Does government have the will to win against e-crime?

The Police Central E-Crime Unit is off to a flying start. To shut down a gang that used Trojans to defraud bank customers, charging two and remanding seven others on bail, must be very satisfying to those who have brought the PCEU into existence.

It success recalls the achievement of the National Hi-Tech Crime Unit, whose short life span is often bathed in nostalgia for those who follow these matters. Formed in 2001 and subsumed by the Serious and Organised Crime Agency in 2006, the NHTCU achieved much. It was a single point of contact for companies and law enforcement. It introduced, early in its life, a ‘confidentiality charter’, which enabled companies to report security breaches without fear of public disclosure. The Unit also built up an impressive network of international contacts. It had good links into Russia and the other former Eastern Bloc territories, which it leveraged to good effect.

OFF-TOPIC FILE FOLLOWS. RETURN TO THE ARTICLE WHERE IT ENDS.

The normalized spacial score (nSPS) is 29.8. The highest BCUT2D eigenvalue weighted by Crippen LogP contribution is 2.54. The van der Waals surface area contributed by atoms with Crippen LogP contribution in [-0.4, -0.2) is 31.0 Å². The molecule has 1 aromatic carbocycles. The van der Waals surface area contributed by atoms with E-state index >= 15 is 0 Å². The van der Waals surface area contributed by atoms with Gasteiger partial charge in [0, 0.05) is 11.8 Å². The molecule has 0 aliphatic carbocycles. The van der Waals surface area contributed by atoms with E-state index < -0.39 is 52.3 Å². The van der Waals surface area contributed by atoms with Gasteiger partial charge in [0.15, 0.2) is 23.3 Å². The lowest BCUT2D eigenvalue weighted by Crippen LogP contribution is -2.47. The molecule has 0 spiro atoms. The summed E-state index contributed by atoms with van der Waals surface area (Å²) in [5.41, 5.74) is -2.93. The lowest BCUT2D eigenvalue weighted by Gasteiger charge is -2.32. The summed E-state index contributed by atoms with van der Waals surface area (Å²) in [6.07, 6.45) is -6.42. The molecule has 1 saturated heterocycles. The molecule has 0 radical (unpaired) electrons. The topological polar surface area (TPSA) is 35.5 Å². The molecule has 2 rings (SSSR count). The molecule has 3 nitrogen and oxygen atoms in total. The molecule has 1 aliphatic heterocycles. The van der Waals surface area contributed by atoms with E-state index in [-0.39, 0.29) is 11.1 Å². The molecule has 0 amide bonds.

Since the Unit’s premature demise, individual citizens and organisations have been at a loss as to how to report electronic crime. ‘Who do you call?’ has been a hard question to answer. And a dearth of data has rendered the nature and extent of e-crime unfathomable. Computer-related fraud figures can act as a proxy, but e-crime is much more than just fraud.

Moreover, while police forces are locally organised because everyday criminals are local, too, cyber-crime requires a different response — more national, indeed more international. And corporate cyber crime, again, requires a specific focus.

So it was tremendous that, as a result of hard lobbying by business, supported by Computer Weekly, and in the face of a mounting e-crime wave, in September 2008, Vernon Coker announced that just over £7m would go to support the Police Central e-Crime Unit. While welcome, this is less than one-third of the £25m budget of the old NHTCU.

But, demonstration is always more persuasive than explication. The PCEU’s first blood showed how quick and effective police can be in countering computer crime. If left to their own devices the gang could, says the unit, have got away with seven-figure sums within six months. The unit will not need many successes on this scale to strengthen a case for further investment.

The government should build on this success. But does it have the will to step up the battle against corporate e-crime in Britain at a time when bankers are vilified and the travails of big business generate little sympathy?